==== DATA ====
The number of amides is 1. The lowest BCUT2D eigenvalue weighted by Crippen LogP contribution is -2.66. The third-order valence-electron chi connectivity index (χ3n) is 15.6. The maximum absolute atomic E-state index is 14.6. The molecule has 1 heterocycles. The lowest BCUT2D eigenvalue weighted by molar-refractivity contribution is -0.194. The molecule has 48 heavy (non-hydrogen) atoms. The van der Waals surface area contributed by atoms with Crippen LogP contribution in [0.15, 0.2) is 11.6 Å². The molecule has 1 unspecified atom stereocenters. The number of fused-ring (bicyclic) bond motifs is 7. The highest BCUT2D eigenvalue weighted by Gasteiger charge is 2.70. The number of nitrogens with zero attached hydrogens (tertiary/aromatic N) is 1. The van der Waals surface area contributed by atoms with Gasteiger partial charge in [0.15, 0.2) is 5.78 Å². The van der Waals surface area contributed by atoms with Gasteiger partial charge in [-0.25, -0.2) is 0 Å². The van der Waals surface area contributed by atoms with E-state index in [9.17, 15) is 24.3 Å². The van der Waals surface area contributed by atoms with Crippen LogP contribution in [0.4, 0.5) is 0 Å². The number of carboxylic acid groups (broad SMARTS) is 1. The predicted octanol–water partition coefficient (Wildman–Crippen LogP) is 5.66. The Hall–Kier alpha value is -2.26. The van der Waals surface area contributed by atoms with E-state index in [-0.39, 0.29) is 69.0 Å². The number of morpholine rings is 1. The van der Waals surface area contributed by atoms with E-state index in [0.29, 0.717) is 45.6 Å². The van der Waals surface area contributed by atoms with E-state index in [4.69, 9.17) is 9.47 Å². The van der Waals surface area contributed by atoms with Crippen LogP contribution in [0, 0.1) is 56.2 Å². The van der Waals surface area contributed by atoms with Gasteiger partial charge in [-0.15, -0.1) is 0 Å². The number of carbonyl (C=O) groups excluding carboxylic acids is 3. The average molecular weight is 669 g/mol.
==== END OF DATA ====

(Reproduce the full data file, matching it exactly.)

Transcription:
The number of amides is 1. The lowest BCUT2D eigenvalue weighted by Crippen LogP contribution is -2.66. The third-order valence-electron chi connectivity index (χ3n) is 15.6. The maximum absolute atomic E-state index is 14.6. The molecule has 1 heterocycles. The lowest BCUT2D eigenvalue weighted by molar-refractivity contribution is -0.194. The molecule has 48 heavy (non-hydrogen) atoms. The van der Waals surface area contributed by atoms with Crippen LogP contribution in [0.15, 0.2) is 11.6 Å². The molecule has 1 unspecified atom stereocenters. The number of fused-ring (bicyclic) bond motifs is 7. The highest BCUT2D eigenvalue weighted by Gasteiger charge is 2.70. The number of nitrogens with zero attached hydrogens (tertiary/aromatic N) is 1. The van der Waals surface area contributed by atoms with Gasteiger partial charge in [0.15, 0.2) is 5.78 Å². The van der Waals surface area contributed by atoms with Gasteiger partial charge in [-0.25, -0.2) is 0 Å². The van der Waals surface area contributed by atoms with E-state index in [9.17, 15) is 24.3 Å². The van der Waals surface area contributed by atoms with Crippen LogP contribution in [0.4, 0.5) is 0 Å². The number of carboxylic acid groups (broad SMARTS) is 1. The predicted octanol–water partition coefficient (Wildman–Crippen LogP) is 5.66. The Hall–Kier alpha value is -2.26. The van der Waals surface area contributed by atoms with E-state index in [-0.39, 0.29) is 69.0 Å². The number of morpholine rings is 1. The van der Waals surface area contributed by atoms with E-state index in [0.29, 0.717) is 45.6 Å². The van der Waals surface area contributed by atoms with E-state index in [4.69, 9.17) is 9.47 Å². The van der Waals surface area contributed by atoms with Crippen LogP contribution in [0, 0.1) is 56.2 Å². The van der Waals surface area contributed by atoms with Gasteiger partial charge in [-0.15, -0.1) is 0 Å². The number of carbonyl (C=O) groups excluding carboxylic acids is 3. The average molecular weight is 669 g/mol.